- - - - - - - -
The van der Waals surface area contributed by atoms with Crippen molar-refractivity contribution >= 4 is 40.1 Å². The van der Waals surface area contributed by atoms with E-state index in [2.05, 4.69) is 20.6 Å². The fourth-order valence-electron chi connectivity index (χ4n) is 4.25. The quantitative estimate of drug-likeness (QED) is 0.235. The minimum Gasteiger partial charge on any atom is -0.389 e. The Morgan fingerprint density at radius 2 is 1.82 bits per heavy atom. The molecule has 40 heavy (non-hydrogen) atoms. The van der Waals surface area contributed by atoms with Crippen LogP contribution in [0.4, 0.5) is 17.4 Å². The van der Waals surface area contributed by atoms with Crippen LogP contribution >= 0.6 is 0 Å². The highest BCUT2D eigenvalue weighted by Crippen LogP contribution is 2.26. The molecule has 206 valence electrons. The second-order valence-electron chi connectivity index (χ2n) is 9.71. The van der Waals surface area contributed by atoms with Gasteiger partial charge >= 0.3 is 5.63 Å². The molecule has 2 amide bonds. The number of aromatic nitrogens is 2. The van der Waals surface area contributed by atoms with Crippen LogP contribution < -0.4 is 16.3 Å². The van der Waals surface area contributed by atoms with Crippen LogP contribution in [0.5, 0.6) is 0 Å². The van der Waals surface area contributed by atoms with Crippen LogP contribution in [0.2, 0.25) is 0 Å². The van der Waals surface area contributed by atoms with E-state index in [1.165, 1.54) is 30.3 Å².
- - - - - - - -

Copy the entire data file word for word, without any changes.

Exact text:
The van der Waals surface area contributed by atoms with Crippen molar-refractivity contribution >= 4 is 40.1 Å². The van der Waals surface area contributed by atoms with E-state index in [2.05, 4.69) is 20.6 Å². The fourth-order valence-electron chi connectivity index (χ4n) is 4.25. The quantitative estimate of drug-likeness (QED) is 0.235. The minimum Gasteiger partial charge on any atom is -0.389 e. The Morgan fingerprint density at radius 2 is 1.82 bits per heavy atom. The molecule has 40 heavy (non-hydrogen) atoms. The van der Waals surface area contributed by atoms with Crippen LogP contribution in [0.4, 0.5) is 17.4 Å². The van der Waals surface area contributed by atoms with Crippen LogP contribution >= 0.6 is 0 Å². The highest BCUT2D eigenvalue weighted by Crippen LogP contribution is 2.26. The molecule has 206 valence electrons. The second-order valence-electron chi connectivity index (χ2n) is 9.71. The van der Waals surface area contributed by atoms with Gasteiger partial charge >= 0.3 is 5.63 Å². The molecule has 2 amide bonds. The number of aromatic nitrogens is 2. The van der Waals surface area contributed by atoms with Crippen LogP contribution < -0.4 is 16.3 Å². The van der Waals surface area contributed by atoms with Crippen LogP contribution in [0.5, 0.6) is 0 Å². The van der Waals surface area contributed by atoms with Crippen LogP contribution in [0.2, 0.25) is 0 Å². The van der Waals surface area contributed by atoms with E-state index in [1.165, 1.54) is 30.3 Å².